Wednesday 22 January 2020

Philip Ryan: 'Gloves finally off as Martin comes out swinging ahead of election promising plenty of mudslinging and rhetoric'

Fianna Fail leader Micheal Martin (Brian Lawless/PA)
Fianna Fail leader Micheal Martin (Brian Lawless/PA)
Philip Ryan

Philip Ryan

The gloves came off yesterday as the minority Government died a sudden albeit long-expected death.

Any confidence was gone and the only thing supplied was bucket loads of political rhetoric and mudslinging.

It goes on all the time but it's more pronounced now that we know it will have an impact. Micheál Martin came out swinging yesterday morning, throwing everything he had at Fine Gael. Martin had to get in on the election action after Taoiseach Leo Varadkar did his reveal-all interview on RTÉ Radio One on Sunday during which he really didn't reveal all that much. But at least we know he knows when the election is, or at least he would have us believe he knows when it is.

Most ministers say they don't know what the date is, so maybe the Taoiseach's still making his mind up and it suits him for us to believe he has already done so.

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After all, in the past year he has really given Martin a run for his money in the dithering stakes.

Most of his decisions are crowd-sourced and it is good to take advice before doing anything in politics, or any other field for that matter.

When he has finally made those decisions they haven't always worked out that great. But let's give him the benefit of the doubt and trust that he does know the date. Trust is also going to be a key part of the Taoiseach's election campaign. Do you trust Fine Gael to run the country for the next five years, is what you'll be asked.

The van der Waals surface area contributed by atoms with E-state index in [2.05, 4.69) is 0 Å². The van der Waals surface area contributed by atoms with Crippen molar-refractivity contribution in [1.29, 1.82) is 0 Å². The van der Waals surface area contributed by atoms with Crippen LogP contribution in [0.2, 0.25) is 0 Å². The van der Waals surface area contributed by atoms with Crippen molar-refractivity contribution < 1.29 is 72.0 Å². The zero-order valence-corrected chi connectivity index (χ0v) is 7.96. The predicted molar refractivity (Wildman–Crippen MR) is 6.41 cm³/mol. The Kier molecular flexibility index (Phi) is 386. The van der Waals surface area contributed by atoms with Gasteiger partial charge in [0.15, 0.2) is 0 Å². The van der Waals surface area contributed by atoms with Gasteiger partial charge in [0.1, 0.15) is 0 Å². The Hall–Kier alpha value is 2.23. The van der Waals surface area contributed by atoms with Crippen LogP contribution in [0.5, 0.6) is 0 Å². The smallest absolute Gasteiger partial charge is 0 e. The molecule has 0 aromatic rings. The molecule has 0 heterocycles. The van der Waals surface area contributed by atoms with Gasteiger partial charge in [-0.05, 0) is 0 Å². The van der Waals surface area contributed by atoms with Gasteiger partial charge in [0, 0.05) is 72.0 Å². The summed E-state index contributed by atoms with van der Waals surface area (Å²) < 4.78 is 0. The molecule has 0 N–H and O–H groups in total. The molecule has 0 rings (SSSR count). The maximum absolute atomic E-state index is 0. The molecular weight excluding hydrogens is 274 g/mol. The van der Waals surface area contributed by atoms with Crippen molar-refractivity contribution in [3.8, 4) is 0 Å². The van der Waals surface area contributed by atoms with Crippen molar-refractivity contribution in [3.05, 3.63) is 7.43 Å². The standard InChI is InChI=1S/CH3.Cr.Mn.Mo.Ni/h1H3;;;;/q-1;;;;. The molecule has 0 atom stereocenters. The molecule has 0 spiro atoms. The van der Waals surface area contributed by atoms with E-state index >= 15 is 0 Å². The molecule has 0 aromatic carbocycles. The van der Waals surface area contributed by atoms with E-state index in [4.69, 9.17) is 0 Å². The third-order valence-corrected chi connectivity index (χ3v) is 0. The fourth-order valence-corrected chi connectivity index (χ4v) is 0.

Or would you put your trust in Micheál Martin and his team of TDs that you would probably struggle to name if put on the spot?

Do you trust Fianna Fáil TDs who oversaw the collapse of the economy? Would you let them near Government Buildings again after the record levels of unemployment, emigration and sheer despair we all endured?

On the other hand, there's those in Fianna Fáil who weren't part of those Bertie Ahern and Brian Cowen-era governments. But given they don't have any ministerial experience, would you put your faith in them?

Fianna Fáil will also want to know if you trust Fine Gael. Do you trust Housing Minister Eoghan Murphy to figure out the housing crisis and allow you and your partner to leave your parents' house before you turn 40? Do you think you'll ever be able to buy a first home while he's Housing Minister?

Do you think homelessness figures will ever drop if Mr Murphy remains in the Department of Housing?

What commitment will Leo Varadkar give on Mr Murphy during the campaign? If people are voting for Fine Gael, are they voting for Mr Murphy to remain in the Department of Housing?

Fianna Fáil will also wants to know if you trust Health Minister Simon Harris to ensure your elderly relative will not be left lying on a trolley for hours on end along a cramped hospital corridor if they fall ill.

Harris said he "hoped to God" he would remain Health Minister after the election. He spends a lot of time criticising the Catholic Church so perhaps he knows he's not going to get a divine intervention in a future Cabinet reshuffle.

Fine Gael will parade its 'Troika of Trust' during the election campaign. Internal Fine Gael polling says Leo Varadkar, Simon Coveney and Paschal Donohoe are the ones the voters take to the most. Prudent Paschal and Capable Coveney will be Fine Gael's trump cards when it comes to putting their best foot forward.

Harris will not be kept in the cupboard but don't be surprised if you don't see too much of Murphy on the campaign trail.

Fianna Fáil has solid Dáil performers but Martin has a tendency to rely on the same faces. Perhaps it's time for him to let the chains off backbenchers since it's a make or break election for him.

Irish Independent

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